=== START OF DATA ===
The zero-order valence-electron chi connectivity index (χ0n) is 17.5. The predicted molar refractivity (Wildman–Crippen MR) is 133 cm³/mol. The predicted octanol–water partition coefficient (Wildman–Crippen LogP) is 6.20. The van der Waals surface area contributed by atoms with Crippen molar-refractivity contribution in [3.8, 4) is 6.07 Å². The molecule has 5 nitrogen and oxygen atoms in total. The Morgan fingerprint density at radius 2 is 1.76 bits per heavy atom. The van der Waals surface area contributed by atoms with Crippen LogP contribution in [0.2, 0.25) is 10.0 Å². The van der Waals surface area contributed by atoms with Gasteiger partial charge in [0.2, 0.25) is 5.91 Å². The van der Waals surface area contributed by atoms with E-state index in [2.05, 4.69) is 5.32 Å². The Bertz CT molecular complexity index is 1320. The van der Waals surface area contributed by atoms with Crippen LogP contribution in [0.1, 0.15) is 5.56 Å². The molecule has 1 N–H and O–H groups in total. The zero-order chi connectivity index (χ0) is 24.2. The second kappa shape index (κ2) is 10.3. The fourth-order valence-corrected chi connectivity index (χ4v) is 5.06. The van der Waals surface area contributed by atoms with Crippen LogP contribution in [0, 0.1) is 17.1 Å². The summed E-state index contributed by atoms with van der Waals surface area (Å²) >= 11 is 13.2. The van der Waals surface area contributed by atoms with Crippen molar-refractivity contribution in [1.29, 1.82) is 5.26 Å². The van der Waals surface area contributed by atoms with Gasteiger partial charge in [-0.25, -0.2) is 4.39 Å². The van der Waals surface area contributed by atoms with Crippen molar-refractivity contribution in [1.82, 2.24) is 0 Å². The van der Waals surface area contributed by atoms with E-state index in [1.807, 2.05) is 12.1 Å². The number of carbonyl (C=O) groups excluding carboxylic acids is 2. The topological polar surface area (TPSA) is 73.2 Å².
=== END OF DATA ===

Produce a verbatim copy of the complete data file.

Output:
The zero-order valence-electron chi connectivity index (χ0n) is 17.5. The predicted molar refractivity (Wildman–Crippen MR) is 133 cm³/mol. The predicted octanol–water partition coefficient (Wildman–Crippen LogP) is 6.20. The van der Waals surface area contributed by atoms with Crippen molar-refractivity contribution in [3.8, 4) is 6.07 Å². The molecule has 5 nitrogen and oxygen atoms in total. The Morgan fingerprint density at radius 2 is 1.76 bits per heavy atom. The van der Waals surface area contributed by atoms with Crippen LogP contribution in [0.2, 0.25) is 10.0 Å². The van der Waals surface area contributed by atoms with Gasteiger partial charge in [0.2, 0.25) is 5.91 Å². The van der Waals surface area contributed by atoms with E-state index in [2.05, 4.69) is 5.32 Å². The Bertz CT molecular complexity index is 1320. The van der Waals surface area contributed by atoms with Crippen LogP contribution in [0.1, 0.15) is 5.56 Å². The molecule has 1 N–H and O–H groups in total. The zero-order chi connectivity index (χ0) is 24.2. The second kappa shape index (κ2) is 10.3. The fourth-order valence-corrected chi connectivity index (χ4v) is 5.06. The van der Waals surface area contributed by atoms with Crippen LogP contribution in [0, 0.1) is 17.1 Å². The summed E-state index contributed by atoms with van der Waals surface area (Å²) >= 11 is 13.2. The van der Waals surface area contributed by atoms with Crippen molar-refractivity contribution in [1.29, 1.82) is 5.26 Å². The van der Waals surface area contributed by atoms with Gasteiger partial charge in [-0.25, -0.2) is 4.39 Å². The van der Waals surface area contributed by atoms with Crippen molar-refractivity contribution in [1.82, 2.24) is 0 Å². The van der Waals surface area contributed by atoms with E-state index in [1.807, 2.05) is 12.1 Å². The number of carbonyl (C=O) groups excluding carboxylic acids is 2. The topological polar surface area (TPSA) is 73.2 Å².